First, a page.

Most of Saturday was peaceful, until a family rolled up and took the campsite directly next to mine. That’s the one thing you can’t prepare for when you book online – families that just drive in without reservations.
The kids weren’t really bad, I just wanted to relax and not listen to their squeaky little voices. The family also had a small dog with them. It was perfectly well behaved, but of course my meatheads wanted to either wrestle it or eat it (can’t be too sure).
I eagerly awaited sundown so I could cook my dinner and have the darkness provide some seclusion. It was another early night, since I wasn’t sure if it would be cold enough to run the dogs the next morning.
I’m glad I decided to stay, despite family, because Sunday’s run was beautiful. I drove out before breakfast, since it was already nearly 50 degrees when I woke up. We were on the trail as the sun was rising, and it made for some beautiful light through the pines.
While it was warm at the campsite and at the trail head, the trail itself felt a few degrees cooler. I wasn’t going to push the dogs, and had planned to just do a mile and a half, but they were on fire. We took a few breaks for water, but they were revved up and ready to run each time.
We did the whole 3.8 mile trail again, and they ended strong. There’s a hill towards the very end of the run, and Denali must have seen an animal or something, because they took the hill full speed, when normally I have to pedal the rig along.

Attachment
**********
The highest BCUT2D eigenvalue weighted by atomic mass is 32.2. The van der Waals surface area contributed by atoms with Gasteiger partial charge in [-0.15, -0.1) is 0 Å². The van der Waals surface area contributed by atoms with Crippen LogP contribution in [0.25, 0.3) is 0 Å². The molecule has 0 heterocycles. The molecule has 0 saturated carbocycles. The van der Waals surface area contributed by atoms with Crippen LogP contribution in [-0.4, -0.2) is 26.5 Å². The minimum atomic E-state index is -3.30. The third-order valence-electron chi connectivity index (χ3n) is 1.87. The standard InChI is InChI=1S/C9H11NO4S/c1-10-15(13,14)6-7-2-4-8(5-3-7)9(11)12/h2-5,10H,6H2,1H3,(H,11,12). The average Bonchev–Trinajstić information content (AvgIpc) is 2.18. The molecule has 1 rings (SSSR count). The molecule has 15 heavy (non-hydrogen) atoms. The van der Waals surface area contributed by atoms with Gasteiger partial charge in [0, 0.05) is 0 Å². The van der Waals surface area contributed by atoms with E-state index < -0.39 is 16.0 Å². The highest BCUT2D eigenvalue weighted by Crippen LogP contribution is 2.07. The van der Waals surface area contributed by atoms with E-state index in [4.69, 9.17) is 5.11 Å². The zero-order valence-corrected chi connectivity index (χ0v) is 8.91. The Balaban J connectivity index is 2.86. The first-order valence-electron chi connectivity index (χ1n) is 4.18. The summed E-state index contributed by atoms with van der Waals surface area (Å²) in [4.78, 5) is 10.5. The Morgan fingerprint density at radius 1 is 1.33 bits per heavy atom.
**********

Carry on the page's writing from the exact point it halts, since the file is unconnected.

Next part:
The dogs got a well-deserved breakfast of kibble, beef, and eggs while I cooked my own (awesome) campfire omelette. My neighbors were wide awake, so I decided to pack up and head home before my “check out” time.
All in all, I’m glad I went, but I’m looking forward to colder temperatures and (hopefully) fewer campers next time.
We woke up well before the sun to train at Six Mile Run. I wanted to be on the trail at sunrise, in hopes of beating all the mountain bikers and people free running their dogs.
When I rolled up, there were no other cars in the parking lot. I started unloading the dog cart when a truck towing a horse trailer pulled in. “Ok, we’ll have to avoid someone on horseback, no big deal.”
And then about a dozen more trucks with horse trailers drove in. As it turns out, they were holding a competitive trail ride throughout Six Mile Run that morning. Just my luck.
I was just about ready to drop the dogs when I decided running this trail wasn’t going to happen. Frustrated, I repacked the dog cart and drove to another trail head. There were signs and markers warning about the horse race there, too, but I decided to give it a shot.
The dogs ran beautifully and it was a perfect, crisp morning. I was still disappointed we couldn’t run the longer trail, and I could tell the dogs still had plenty of gas in their tanks by the end of the trip. I was tempted to do the trail twice, but I figured the horses would be approaching and didn’t want to take any chances.
It’s only the start of our season, though, and we’ll get plenty more chances to run.